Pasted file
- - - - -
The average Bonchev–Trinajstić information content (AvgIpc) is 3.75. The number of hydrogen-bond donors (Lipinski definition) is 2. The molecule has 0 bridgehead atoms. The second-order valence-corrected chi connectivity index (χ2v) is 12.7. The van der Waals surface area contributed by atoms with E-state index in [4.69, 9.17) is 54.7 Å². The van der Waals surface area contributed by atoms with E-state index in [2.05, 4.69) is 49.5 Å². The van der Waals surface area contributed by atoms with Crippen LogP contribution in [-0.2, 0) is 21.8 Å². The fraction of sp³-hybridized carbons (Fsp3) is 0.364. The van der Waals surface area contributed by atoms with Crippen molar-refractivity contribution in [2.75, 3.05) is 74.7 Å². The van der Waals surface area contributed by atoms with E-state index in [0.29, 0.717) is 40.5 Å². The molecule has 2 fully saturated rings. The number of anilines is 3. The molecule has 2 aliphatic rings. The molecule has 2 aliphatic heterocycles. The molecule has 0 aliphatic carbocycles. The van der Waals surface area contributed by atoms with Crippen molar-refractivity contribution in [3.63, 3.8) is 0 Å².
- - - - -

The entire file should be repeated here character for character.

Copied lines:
The average Bonchev–Trinajstić information content (AvgIpc) is 3.75. The number of hydrogen-bond donors (Lipinski definition) is 2. The molecule has 0 bridgehead atoms. The second-order valence-corrected chi connectivity index (χ2v) is 12.7. The van der Waals surface area contributed by atoms with E-state index in [4.69, 9.17) is 54.7 Å². The van der Waals surface area contributed by atoms with E-state index in [2.05, 4.69) is 49.5 Å². The van der Waals surface area contributed by atoms with Crippen LogP contribution in [-0.2, 0) is 21.8 Å². The fraction of sp³-hybridized carbons (Fsp3) is 0.364. The van der Waals surface area contributed by atoms with Crippen molar-refractivity contribution in [2.75, 3.05) is 74.7 Å². The van der Waals surface area contributed by atoms with E-state index in [0.29, 0.717) is 40.5 Å². The molecule has 2 fully saturated rings. The number of anilines is 3. The molecule has 2 aliphatic rings. The molecule has 2 aliphatic heterocycles. The molecule has 0 aliphatic carbocycles. The van der Waals surface area contributed by atoms with Crippen molar-refractivity contribution in [3.63, 3.8) is 0 Å².